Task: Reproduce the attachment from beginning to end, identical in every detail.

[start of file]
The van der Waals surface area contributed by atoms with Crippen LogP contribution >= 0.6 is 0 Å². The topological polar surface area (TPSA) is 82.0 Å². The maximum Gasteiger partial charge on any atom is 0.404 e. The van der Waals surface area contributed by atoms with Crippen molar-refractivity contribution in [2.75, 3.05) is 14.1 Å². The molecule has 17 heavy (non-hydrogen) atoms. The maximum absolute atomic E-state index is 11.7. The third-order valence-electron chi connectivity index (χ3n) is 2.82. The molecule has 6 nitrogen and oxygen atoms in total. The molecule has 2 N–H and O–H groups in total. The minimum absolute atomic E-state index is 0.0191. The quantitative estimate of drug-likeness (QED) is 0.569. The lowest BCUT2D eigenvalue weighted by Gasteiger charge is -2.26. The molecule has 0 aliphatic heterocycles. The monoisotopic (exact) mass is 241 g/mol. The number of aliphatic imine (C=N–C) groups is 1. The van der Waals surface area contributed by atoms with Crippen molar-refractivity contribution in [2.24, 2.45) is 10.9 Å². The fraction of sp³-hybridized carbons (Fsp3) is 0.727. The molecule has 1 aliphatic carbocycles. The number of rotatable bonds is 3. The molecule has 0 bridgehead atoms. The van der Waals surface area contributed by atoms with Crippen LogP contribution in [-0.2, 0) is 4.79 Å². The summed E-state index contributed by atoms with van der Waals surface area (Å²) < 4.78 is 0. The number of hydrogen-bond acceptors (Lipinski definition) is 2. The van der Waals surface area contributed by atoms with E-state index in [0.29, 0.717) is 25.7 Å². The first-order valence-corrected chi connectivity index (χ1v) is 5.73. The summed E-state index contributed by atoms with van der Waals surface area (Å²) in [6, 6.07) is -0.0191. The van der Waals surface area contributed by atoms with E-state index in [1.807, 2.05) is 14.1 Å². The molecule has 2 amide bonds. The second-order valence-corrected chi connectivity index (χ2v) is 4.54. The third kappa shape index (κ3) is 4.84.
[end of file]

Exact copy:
The van der Waals surface area contributed by atoms with Crippen LogP contribution >= 0.6 is 0 Å². The topological polar surface area (TPSA) is 82.0 Å². The maximum Gasteiger partial charge on any atom is 0.404 e. The van der Waals surface area contributed by atoms with Crippen molar-refractivity contribution in [2.75, 3.05) is 14.1 Å². The molecule has 17 heavy (non-hydrogen) atoms. The maximum absolute atomic E-state index is 11.7. The third-order valence-electron chi connectivity index (χ3n) is 2.82. The molecule has 6 nitrogen and oxygen atoms in total. The molecule has 2 N–H and O–H groups in total. The minimum absolute atomic E-state index is 0.0191. The quantitative estimate of drug-likeness (QED) is 0.569. The lowest BCUT2D eigenvalue weighted by Gasteiger charge is -2.26. The molecule has 0 aliphatic heterocycles. The monoisotopic (exact) mass is 241 g/mol. The number of aliphatic imine (C=N–C) groups is 1. The van der Waals surface area contributed by atoms with Crippen molar-refractivity contribution in [2.24, 2.45) is 10.9 Å². The fraction of sp³-hybridized carbons (Fsp3) is 0.727. The molecule has 1 aliphatic carbocycles. The number of rotatable bonds is 3. The molecule has 0 bridgehead atoms. The van der Waals surface area contributed by atoms with Crippen LogP contribution in [-0.2, 0) is 4.79 Å². The summed E-state index contributed by atoms with van der Waals surface area (Å²) < 4.78 is 0. The number of hydrogen-bond acceptors (Lipinski definition) is 2. The van der Waals surface area contributed by atoms with E-state index in [0.29, 0.717) is 25.7 Å². The first-order valence-corrected chi connectivity index (χ1v) is 5.73. The summed E-state index contributed by atoms with van der Waals surface area (Å²) in [6, 6.07) is -0.0191. The van der Waals surface area contributed by atoms with E-state index in [1.807, 2.05) is 14.1 Å². The molecule has 2 amide bonds. The second-order valence-corrected chi connectivity index (χ2v) is 4.54. The third kappa shape index (κ3) is 4.84.